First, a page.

Tuesday, July 28, 2009

The 14th species of the Lyme disease group of Borrelia

The cluster of genetically related Borrelia species that includes the Lyme disease spirochete B. burgdorferi is known in the scientific community as Borrelia burgdorferi sensu lato ("in the wider sense"). Three members of B. burgdorferi sensu lato account for most cases of Lyme disease worldwide. They are B. burgdorferi sensu stricto ("in the stricter sense"), B. garinii, and B. afzelii. Several other species of the cluster are suspected of causing a small number of Lyme disease cases in Europe and Asia.

The United States is home to at least four species of B. burgdorferi sensu lato. They are B. burgdorferi sensu stricto (the only species known to cause Lyme disease in the U.S.), B. bissettii, B. andersonii, and B. californiensis. The discovery of a fifth named U.S. species, christened Borrelia carolinensis, was published in the Journal of Clinical Microbiology earlier this year. The new species hails from South Carolina. Most of the isolates were cultured from cotton mice and eastern wood rats, but one isolate was obtained from an Ixodes minor tick feeding on an eastern wood rat. Whether B. carolinensis is capable of inducing Lyme disease is unknown.

The number of named species of B. burgdorferi sensu lato found worldwide now stands at 14:
  • B. burgdorferi sensu stricto
  • B. garinii
  • B. afzelii
  • B. andersonii
  • B. bissettii
  • B. californiensis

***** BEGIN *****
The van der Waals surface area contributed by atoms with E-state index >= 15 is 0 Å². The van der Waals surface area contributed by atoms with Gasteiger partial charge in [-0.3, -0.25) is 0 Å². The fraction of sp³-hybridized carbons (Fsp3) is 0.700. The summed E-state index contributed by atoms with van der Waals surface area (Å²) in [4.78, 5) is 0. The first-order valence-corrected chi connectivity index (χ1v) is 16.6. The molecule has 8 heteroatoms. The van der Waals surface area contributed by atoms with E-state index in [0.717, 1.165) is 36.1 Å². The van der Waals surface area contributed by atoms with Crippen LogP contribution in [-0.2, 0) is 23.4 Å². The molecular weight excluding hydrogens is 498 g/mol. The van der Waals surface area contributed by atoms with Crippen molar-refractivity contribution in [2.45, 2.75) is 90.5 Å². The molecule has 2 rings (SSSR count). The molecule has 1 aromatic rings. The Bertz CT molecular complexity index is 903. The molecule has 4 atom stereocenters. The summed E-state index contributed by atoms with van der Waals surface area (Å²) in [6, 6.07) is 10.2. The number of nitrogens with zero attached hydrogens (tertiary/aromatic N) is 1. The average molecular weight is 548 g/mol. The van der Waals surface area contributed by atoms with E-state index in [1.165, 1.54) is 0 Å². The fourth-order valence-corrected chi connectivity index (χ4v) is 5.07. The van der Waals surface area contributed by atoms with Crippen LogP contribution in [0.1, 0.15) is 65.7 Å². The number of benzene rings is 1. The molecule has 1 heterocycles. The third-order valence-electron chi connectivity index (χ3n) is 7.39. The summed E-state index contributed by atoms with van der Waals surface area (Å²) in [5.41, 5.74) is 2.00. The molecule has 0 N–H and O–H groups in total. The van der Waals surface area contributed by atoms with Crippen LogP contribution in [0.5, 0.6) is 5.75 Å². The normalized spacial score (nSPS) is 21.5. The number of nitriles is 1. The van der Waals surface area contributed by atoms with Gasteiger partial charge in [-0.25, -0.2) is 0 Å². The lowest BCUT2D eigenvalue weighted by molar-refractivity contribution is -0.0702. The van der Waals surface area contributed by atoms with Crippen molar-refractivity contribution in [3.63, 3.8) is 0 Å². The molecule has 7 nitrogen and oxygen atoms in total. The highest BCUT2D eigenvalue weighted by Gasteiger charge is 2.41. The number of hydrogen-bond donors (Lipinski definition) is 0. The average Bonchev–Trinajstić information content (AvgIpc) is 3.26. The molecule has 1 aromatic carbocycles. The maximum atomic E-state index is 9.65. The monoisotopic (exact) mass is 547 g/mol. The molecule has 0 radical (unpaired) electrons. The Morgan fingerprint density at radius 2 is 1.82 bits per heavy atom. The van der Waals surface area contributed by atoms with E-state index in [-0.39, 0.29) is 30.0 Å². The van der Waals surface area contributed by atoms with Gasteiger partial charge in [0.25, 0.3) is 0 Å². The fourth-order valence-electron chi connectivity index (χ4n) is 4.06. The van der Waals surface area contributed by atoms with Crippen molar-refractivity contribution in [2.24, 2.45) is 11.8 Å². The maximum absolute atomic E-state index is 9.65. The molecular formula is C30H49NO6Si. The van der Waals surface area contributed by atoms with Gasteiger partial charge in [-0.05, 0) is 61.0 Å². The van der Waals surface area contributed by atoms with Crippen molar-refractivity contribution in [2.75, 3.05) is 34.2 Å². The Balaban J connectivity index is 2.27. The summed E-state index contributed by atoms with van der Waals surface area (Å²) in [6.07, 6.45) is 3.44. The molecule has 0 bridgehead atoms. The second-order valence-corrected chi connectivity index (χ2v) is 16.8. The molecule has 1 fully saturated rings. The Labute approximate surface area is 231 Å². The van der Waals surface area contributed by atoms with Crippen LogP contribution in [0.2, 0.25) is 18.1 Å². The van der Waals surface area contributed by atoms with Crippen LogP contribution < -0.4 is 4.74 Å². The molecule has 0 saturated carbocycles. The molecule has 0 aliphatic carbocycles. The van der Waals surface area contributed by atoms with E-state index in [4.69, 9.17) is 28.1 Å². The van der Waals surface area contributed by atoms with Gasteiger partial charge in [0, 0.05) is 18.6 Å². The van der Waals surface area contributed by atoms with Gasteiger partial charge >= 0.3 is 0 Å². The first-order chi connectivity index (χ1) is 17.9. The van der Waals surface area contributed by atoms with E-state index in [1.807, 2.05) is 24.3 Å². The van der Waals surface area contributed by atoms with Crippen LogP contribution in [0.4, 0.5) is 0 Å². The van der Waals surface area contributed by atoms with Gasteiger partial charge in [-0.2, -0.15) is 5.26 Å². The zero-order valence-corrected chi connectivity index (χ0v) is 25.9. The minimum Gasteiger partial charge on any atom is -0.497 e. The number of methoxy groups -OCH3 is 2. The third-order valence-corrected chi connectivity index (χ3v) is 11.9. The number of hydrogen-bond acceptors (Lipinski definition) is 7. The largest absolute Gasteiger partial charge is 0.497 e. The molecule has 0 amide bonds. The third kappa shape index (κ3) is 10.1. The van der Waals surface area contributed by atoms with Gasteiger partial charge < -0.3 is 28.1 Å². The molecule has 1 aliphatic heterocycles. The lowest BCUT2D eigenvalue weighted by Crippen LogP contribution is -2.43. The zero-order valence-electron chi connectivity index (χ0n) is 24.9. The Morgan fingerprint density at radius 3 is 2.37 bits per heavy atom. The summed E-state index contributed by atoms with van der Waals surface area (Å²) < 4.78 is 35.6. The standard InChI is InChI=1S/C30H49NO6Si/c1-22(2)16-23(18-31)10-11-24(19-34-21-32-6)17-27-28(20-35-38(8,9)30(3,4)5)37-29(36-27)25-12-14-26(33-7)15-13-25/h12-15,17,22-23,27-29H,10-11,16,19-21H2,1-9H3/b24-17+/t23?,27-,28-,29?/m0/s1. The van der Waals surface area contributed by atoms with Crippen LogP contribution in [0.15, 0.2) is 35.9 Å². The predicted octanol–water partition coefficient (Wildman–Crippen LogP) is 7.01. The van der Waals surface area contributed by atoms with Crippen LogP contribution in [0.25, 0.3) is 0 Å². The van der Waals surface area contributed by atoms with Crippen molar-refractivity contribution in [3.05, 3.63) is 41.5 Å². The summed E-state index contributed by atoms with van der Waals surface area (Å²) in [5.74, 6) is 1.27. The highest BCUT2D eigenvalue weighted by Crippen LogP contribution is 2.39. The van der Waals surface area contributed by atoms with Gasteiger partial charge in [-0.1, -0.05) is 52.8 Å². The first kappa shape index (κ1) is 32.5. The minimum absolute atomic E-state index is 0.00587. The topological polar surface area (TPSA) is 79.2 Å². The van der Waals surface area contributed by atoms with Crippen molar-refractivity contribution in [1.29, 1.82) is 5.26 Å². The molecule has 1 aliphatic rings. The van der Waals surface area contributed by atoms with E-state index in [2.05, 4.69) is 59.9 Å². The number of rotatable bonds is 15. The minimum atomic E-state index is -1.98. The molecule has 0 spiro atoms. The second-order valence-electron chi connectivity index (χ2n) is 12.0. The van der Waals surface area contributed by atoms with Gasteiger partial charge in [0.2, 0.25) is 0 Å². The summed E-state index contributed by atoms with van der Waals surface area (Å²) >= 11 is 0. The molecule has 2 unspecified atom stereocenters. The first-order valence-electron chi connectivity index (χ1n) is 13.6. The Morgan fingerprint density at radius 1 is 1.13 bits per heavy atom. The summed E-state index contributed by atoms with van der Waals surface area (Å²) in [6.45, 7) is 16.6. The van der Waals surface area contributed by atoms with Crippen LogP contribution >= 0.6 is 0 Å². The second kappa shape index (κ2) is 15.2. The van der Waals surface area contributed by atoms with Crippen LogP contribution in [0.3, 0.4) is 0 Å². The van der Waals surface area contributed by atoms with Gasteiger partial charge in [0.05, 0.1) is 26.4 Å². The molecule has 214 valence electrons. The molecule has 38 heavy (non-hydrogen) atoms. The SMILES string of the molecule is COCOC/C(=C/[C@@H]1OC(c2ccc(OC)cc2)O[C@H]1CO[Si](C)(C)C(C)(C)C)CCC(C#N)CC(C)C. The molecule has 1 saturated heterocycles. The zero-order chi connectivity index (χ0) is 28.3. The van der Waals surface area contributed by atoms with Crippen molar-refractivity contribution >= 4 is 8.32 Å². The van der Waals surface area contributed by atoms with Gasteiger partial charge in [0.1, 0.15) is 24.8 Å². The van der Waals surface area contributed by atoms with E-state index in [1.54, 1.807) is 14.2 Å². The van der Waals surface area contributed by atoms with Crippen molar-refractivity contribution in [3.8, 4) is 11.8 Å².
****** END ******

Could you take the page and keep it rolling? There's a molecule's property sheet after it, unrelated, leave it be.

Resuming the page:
• B. carolinensis
  • B. japonica
  • B. lusitaniae
  • B. sinica
  • B. spielmanii
  • B. tanukii
  • B. turdi
  • B. valaisiana
If you read my last post, you will notice that Borrelia lonestari, detected in one case of the Lyme-like illness STARI, is missing from the list. Although STARI clinically resembles a mild form of Lyme disease, genetically B. lonestari is more closely related to the set of Borrelia that causes relapsing fever.

Featured article

Rudenko, N., Golovchenko, M., Grubhoffer, L., and Oliver, J.H. (2009). Borrelia carolinensis sp. nov., a new (14th) member of the Borrelia burgdorferi sensu lato complex from the southeastern region of the United States. Journal of Clinical Microbiology 47(1):134-141. DOI: 10.1128/JCM.01183-08


  1. Wow 14 species. Have more species lyme diseasebeen discovered since the publication of this article?

  2. Yes. Four more have been described: B. americana, B. bavariensis, B. kurtenbachii, and B. yangtze. See this review article, which appeared in February 2011: link